Kevin and George discuss foreign language training.
Kevin: I was impressed to hear you allocated 114 million dollars for foreign language programs in the U.S.
George: Yeah? Language is an important aspect of speaking, I mean it’s important to language well. And to learn another… er language.
Kevin: Well my goal is that by 2020, we have every Australian student studying a foreign language.
George: That’s good. Every student?
Kevin: It’s for our future security and prosperity, and about having a vision to make Australia the most Asia literate country in the collective West. But I was curious why you targeted the learning of Arabic, Chinese, Russian, Hindi, Farsi.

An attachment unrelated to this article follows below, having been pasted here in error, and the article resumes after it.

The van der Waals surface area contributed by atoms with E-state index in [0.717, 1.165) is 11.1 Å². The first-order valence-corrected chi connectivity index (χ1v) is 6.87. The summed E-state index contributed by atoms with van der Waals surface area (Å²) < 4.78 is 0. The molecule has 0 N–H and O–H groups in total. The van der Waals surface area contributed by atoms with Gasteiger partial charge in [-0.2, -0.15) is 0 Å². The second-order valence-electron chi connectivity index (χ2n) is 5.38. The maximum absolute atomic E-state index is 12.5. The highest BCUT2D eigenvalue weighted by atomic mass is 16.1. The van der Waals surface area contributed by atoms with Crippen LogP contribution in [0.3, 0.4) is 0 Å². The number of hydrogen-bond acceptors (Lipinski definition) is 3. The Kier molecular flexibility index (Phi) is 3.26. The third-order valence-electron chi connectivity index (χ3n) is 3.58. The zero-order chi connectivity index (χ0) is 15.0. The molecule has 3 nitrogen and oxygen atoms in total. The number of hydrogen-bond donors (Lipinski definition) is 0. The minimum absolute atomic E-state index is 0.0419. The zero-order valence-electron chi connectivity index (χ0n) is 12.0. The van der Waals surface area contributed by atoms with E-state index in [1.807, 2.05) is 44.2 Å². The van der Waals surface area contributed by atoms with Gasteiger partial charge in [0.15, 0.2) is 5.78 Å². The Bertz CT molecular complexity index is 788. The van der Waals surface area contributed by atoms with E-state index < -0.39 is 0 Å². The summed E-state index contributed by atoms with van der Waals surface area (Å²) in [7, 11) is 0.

George: Learning somebody else's language is a kind gesture. It really is a fundamental way to reach out to somebody and say, I care about you.
Kevin: I know what you mean. Hu Jintao said the same thing when I made that speech in Mandarin.
George: Course we also need intelligence officers, who, when somebody says something in Arabic or Farsi or Urdu, knows what they're talking about. We need interrogators.
Kevin Rudd’s initiative is laudable and should be supported. Nevertheless, learning another language, especially tonal languages like Chinese or Thai, takes time and effort. And employing someone who is say, an Australian-born Chinese who has a business degree, is better than employing an native English speaking Australian who has a business degree and a couple of years of Chinese language study.